That may be true for menial tasks, but prisoners also fill jobs that might otherwise provide meaningful income. In Umatilla and Ontario prison laborers helped expand the prison to make room for more inmates, a project that might otherwise have been filled by well-paid construction workers working for an Oregon contractor.
DOC director Williams emphasizes that Oregon Corrections Enterprises, which oversees prison work programs, studies each contract to make sure jobs are not being taken from the community. He also points out that, while prisons do not pay taxes, they do pay a negotiated portion of the costs to expand utilities, which often enables municipalities to do needed upgrades to sewage systems and other infrastructure. But the most important asset the DOC brings to communities where the prisons are built, Williams argues, is the employees.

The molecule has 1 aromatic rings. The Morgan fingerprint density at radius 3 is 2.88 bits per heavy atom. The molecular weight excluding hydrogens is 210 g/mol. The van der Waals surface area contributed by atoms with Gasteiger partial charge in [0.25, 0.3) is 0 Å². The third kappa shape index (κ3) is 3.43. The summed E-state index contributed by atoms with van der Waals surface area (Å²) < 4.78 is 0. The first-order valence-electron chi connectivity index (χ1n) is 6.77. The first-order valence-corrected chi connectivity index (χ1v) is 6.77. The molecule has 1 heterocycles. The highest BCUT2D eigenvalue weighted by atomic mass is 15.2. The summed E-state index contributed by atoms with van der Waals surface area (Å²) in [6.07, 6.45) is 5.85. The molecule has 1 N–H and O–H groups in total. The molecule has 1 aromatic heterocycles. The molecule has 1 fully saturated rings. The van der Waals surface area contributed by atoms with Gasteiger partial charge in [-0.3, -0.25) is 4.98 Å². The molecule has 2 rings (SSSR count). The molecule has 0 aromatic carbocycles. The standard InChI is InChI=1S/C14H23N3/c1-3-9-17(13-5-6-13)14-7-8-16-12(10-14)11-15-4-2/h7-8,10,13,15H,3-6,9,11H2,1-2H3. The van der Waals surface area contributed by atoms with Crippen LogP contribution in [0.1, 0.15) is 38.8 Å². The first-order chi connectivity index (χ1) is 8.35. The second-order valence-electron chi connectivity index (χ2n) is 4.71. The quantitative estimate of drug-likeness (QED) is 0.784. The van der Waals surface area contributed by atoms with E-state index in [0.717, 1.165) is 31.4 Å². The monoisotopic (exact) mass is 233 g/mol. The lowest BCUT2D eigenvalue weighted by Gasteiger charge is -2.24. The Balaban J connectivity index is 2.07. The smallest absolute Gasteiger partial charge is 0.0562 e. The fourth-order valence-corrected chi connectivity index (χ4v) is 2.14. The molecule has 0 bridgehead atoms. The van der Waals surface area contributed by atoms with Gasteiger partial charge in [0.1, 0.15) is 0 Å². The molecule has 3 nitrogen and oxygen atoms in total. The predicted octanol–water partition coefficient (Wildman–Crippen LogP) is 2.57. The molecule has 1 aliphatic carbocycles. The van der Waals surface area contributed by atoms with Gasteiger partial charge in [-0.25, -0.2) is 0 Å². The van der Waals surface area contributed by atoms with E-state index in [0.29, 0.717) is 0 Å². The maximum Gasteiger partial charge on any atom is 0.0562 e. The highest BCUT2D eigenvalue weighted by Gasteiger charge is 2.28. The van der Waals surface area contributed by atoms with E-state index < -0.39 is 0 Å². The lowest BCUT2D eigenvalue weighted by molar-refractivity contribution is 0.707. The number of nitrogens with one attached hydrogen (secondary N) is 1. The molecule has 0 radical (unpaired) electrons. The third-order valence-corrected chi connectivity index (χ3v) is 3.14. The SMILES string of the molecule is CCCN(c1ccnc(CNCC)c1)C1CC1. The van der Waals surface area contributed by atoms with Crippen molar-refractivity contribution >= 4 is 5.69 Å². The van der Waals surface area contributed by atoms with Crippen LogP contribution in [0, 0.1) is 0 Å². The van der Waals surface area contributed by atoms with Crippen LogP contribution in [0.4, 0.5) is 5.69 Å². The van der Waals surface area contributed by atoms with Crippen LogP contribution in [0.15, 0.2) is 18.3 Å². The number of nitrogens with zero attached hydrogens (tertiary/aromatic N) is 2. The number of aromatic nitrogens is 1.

“We’ve been able to win communities over by the way we run our facilities and the people we hire,” he says.
PRISON EMPLOYEES MAKE good money, especially in comparison to what other jobs pay in Ontario and Umatilla. Rather than just scrambling to pay the bills, there are some prison workers with entrepreneurial leanings and discipline who are able to save enough capital to go into business for themselves.
Ron Rouse worked for the Ontario prison for 17 years, starting at $1,500 per month and working his way up through step increases and promotions to nearly $6,000 per month, enough to support a family of five children, a nephew, plus a “kid from the neighborhood who came to stay with us and never left.”